10 books we loved reading in 2016

These 10 fiction and non-fiction titles were big hits with USA TODAY’s reviewers:

1. Commonwealth by Ann Patchett (Harper, fiction)

Sharp and funny, Patchett’s entertaining, decades-spanning novel encapsulates the fallout from divorce on six kids in a blended family; it’s the ultimate Boomer book.

2. When Breath Becomes Air by Paul Kalanithi (Random House, non-fiction)

A young neurosurgeon receives a terminal cancer diagnosis, and in his remaining days explores what makes life meaningful in this devastating, unforgettable memoir.

3. Swing Time by Zadie Smith (Penguin Press, fiction)

In her reliably beautiful prose, Smith explores the friendship between two black women growing up in Northeast London whose off-and-on connection powerfully captures the complex intersections of race, class and popular media.

4. Born to Run by Bruce Springsteen (Simon & Schuster, non-fiction)

Analytical but not self-absorbed, the rocker’s memoir is a rich and colorful chronicle of a legendary life, defined (and ultimately saved) by his complicated relationships.

5. End of Watch by Stephen King (Scribner, fiction)

The gripping conclusion to the superb Mr. Mercedes trilogy, which introduced a couple of unforgettable characters — namely P.I. Bill Hodges and serial-killing nut job Brady Hartsfield  — proves that the Master of Horror has redefined the detective story, too.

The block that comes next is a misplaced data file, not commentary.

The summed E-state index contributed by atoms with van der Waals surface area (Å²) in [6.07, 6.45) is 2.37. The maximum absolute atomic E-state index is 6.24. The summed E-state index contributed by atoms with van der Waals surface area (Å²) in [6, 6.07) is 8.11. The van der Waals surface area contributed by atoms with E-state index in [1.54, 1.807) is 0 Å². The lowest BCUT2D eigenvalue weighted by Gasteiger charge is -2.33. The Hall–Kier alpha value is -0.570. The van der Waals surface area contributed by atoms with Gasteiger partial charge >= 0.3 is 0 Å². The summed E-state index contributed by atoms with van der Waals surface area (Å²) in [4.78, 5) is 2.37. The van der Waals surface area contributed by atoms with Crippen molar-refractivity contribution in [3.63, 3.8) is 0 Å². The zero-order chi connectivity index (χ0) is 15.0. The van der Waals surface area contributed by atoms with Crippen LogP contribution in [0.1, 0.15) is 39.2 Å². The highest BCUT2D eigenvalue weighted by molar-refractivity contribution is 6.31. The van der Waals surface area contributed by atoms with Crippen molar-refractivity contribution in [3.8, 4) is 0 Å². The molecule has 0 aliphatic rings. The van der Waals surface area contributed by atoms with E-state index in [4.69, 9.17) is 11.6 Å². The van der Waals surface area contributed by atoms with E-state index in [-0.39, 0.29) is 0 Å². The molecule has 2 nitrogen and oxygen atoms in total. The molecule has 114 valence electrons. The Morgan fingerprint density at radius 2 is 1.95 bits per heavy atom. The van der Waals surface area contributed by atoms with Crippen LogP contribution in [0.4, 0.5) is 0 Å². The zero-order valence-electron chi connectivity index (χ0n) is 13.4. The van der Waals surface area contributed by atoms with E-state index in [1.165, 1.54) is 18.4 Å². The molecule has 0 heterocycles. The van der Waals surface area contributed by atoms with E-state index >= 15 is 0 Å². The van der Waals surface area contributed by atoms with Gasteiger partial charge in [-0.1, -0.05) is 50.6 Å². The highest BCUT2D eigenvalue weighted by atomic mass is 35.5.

6. Born a Crime by Trevor Noah (Spiegel & Grau, non-fiction)

With warmth, wit and insight, the urbane host of The Daily Show recalls coming of age in South Africa during and after apartheid’s rule.

7. News of the World by Paulette Jiles (William Morrow, fiction)

This flinty Western turns surprisingly tender with its moving depiction of the friendship that blooms between a young white girl kidnapped by Indians and the old man hired to return her to relatives.

8. Truevine by Beth Macy (Little, Brown, non-fiction)

With velvet-fisted fortitude, a journalist extracts the odd-but-true story of albino black brothers taken from their Virginia home more than a century ago to become part of a carnival’s “freak show.”

9. The Nix by Nathan Hill (Knopf, fiction)

The Nix has some of the wisest observations of the year, and also the funniest, and neither parents nor video game nerds are safe in Hill’s masterful debut novel about a writer commissioned to deliver a book about his estranged mother.

10. LaRose by Louise Erdrich (Harper, fiction)

Two families reckon with a boy’s accidental killing in this poignant novel, which sets Native American tradition against modern-day challenges of pain-pill addiction and PTSD.

Contributing reviewers: Jocelyn McClurg, Matt McCarthy, Eliot Schrefer, Matt Damsker, Brian Truitt, Gene Seymour, Mark Athitakis